Lawrence Holzman

Personal Information
Title Professor
Expertise Nephropathy
Institution University of Pennsylvania
Data Summary
TypeCount
Grants/SubContracts 1
Progress Reports 1
Publications 3
Protocols 0
Committees 2
Experiments 0
Strains 0
Models 0

SubContract(s)


suPAR in diabetic complications: Establishing a suPAR overexpressing mouse model
Epidemiological studies suggest that elevated soluble urokinase plasminogen activator receptor (suPAR) concentration in plasma and urine are associated with increased risk of cardiovascular diseases (CVD), Type 2 diabetes, and cancer. Although these studies suggest that increased suPAR concentration might predict risk of presenting with these pathologies, suPAR’s role in disease pathogenesis remains unclear. The possibility that suPAR either is causative for or contributes to disease pathogenesis was recently suggested by Wei et al. who reported that administration of suPAR to mice resulted in proteinuria and focal and segmental glomerular histopathology. While these observations require validation, they provide rationale for the hypothesis that chronically increased suPAR might contribute directly to the pathogenesis of diabetic complications including its cardiovascular complications or diabetic nephropathy. Here we propose developing models to test this hypothesis directly by creating and initially characterizing transgenic mouse models in which suPAR protein is over-expressed from liver in an inducible fashion. GPI-linked membrane-associated uPAR undergoes proteolytic cleavage to produce soluble proteolytic products detectable in blood and urine. Because one cannot predict a priori which product is functionally relevant, two mouse models will be created, one expressing suPAR protein containing all three suPAR ectodomains and one expressing only domains II and III. Following validation, these mouse lines will be employed to examine the hypothesis that suPAR induces a FSGS phenotype. They will also be used to test the hypothesis that over-expression of suPAR in mice on a type I diabetic background potentiates the renal phenotype associated with these diabetic mouse models. These mouse lines will be made available to the interested investigative community as soon as validation is complete.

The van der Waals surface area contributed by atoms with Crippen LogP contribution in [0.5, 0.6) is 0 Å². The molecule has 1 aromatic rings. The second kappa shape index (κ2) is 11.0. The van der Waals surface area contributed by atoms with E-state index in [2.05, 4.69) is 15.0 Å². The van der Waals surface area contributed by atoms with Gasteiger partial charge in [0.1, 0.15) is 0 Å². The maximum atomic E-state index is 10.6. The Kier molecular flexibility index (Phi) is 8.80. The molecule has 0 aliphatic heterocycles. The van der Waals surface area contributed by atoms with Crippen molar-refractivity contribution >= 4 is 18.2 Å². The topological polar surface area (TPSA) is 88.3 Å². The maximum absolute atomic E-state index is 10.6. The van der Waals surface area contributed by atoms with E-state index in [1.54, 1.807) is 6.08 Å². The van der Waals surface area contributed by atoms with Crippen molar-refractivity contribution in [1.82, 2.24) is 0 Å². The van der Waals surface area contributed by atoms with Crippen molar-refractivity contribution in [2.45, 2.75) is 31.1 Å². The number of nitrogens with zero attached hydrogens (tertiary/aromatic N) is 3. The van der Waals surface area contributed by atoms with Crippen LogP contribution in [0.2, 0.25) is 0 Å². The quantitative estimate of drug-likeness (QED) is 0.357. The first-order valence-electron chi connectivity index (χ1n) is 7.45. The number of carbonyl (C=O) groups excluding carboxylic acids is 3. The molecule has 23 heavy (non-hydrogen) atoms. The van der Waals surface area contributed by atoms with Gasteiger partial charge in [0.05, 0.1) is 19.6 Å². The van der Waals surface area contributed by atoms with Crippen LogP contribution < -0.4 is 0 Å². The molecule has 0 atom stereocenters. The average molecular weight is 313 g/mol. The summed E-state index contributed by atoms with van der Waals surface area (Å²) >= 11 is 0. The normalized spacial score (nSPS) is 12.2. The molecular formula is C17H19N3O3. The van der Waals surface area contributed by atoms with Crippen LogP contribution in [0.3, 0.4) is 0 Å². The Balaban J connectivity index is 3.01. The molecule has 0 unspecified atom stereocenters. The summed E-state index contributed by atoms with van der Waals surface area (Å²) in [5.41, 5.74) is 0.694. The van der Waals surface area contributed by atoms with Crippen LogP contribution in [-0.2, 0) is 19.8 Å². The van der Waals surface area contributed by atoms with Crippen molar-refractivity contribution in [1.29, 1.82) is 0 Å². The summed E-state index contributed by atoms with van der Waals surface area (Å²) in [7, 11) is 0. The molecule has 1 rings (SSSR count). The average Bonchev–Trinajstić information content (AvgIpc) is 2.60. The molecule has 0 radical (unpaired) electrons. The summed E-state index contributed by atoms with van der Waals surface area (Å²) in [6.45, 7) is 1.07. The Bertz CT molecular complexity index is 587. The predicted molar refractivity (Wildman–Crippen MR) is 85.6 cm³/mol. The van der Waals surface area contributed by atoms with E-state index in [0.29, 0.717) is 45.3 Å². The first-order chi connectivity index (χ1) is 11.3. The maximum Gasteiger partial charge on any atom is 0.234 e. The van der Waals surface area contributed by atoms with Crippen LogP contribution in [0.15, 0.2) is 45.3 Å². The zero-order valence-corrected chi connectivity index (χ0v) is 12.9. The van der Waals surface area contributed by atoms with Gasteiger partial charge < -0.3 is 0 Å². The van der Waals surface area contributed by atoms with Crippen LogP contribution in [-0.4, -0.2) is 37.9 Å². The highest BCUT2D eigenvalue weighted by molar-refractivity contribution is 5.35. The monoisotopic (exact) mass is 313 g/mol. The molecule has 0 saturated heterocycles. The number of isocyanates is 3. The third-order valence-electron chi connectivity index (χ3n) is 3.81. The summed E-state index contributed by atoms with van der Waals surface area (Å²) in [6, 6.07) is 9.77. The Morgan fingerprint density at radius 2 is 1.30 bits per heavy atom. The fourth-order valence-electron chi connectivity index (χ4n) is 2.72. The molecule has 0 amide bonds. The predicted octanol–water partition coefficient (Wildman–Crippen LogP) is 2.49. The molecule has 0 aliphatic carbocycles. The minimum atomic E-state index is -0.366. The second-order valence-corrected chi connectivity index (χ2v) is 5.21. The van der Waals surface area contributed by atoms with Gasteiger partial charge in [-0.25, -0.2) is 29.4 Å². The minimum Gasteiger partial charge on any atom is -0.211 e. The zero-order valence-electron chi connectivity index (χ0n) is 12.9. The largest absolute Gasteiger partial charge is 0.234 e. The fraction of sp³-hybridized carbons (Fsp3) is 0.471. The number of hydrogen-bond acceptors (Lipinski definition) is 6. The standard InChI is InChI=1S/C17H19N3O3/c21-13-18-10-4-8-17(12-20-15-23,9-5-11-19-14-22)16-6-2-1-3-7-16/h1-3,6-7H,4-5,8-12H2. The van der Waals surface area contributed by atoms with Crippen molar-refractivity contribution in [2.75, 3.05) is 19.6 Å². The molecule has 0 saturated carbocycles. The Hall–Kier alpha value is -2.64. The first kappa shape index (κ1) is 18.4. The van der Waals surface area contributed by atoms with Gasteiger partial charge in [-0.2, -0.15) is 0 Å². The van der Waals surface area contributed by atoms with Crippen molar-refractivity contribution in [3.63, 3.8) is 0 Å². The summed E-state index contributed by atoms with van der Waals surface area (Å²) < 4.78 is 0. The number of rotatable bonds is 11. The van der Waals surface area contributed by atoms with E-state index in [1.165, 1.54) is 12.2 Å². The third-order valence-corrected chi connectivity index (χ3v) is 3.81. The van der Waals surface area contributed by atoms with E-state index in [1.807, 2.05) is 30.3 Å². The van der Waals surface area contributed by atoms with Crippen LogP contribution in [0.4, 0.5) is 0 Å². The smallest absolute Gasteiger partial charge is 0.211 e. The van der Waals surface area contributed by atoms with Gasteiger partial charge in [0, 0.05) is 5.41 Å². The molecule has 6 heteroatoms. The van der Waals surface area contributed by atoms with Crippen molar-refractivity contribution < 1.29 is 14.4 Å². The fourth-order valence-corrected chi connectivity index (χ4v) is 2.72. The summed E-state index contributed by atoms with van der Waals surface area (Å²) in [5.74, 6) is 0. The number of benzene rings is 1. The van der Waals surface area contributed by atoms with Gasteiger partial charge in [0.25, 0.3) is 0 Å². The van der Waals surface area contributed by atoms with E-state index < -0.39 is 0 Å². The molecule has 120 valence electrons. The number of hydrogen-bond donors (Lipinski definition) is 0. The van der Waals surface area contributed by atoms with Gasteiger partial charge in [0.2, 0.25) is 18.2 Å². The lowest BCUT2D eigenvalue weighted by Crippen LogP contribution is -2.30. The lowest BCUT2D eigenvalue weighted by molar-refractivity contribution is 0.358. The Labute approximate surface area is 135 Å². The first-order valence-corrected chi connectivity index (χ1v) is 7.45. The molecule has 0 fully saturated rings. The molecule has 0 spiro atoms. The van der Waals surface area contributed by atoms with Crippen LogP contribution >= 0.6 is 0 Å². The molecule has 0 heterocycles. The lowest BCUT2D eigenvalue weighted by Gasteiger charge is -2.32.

Progress Reports

Annual Reports

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